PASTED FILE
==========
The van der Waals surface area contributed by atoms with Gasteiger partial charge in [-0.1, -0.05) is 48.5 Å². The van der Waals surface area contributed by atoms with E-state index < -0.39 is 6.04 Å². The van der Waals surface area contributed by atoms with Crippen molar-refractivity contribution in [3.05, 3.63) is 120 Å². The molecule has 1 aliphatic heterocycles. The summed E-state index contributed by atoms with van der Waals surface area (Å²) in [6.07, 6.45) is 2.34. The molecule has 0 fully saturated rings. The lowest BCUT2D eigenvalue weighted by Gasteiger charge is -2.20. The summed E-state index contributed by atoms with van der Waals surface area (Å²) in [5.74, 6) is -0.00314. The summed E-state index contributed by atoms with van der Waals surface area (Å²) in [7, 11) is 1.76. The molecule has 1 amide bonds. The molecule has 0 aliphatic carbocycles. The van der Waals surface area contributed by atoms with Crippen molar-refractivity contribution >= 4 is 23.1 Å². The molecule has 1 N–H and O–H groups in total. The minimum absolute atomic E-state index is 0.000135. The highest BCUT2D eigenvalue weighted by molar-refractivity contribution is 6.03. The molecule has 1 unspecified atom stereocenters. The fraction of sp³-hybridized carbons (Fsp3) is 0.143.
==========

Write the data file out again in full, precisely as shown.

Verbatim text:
The van der Waals surface area contributed by atoms with Gasteiger partial charge in [-0.1, -0.05) is 48.5 Å². The van der Waals surface area contributed by atoms with E-state index < -0.39 is 6.04 Å². The van der Waals surface area contributed by atoms with Crippen molar-refractivity contribution in [3.05, 3.63) is 120 Å². The molecule has 1 aliphatic heterocycles. The summed E-state index contributed by atoms with van der Waals surface area (Å²) in [6.07, 6.45) is 2.34. The molecule has 0 fully saturated rings. The lowest BCUT2D eigenvalue weighted by Gasteiger charge is -2.20. The summed E-state index contributed by atoms with van der Waals surface area (Å²) in [5.74, 6) is -0.00314. The summed E-state index contributed by atoms with van der Waals surface area (Å²) in [7, 11) is 1.76. The molecule has 1 amide bonds. The molecule has 0 aliphatic carbocycles. The van der Waals surface area contributed by atoms with Crippen molar-refractivity contribution >= 4 is 23.1 Å². The molecule has 1 N–H and O–H groups in total. The minimum absolute atomic E-state index is 0.000135. The highest BCUT2D eigenvalue weighted by molar-refractivity contribution is 6.03. The molecule has 1 unspecified atom stereocenters. The fraction of sp³-hybridized carbons (Fsp3) is 0.143.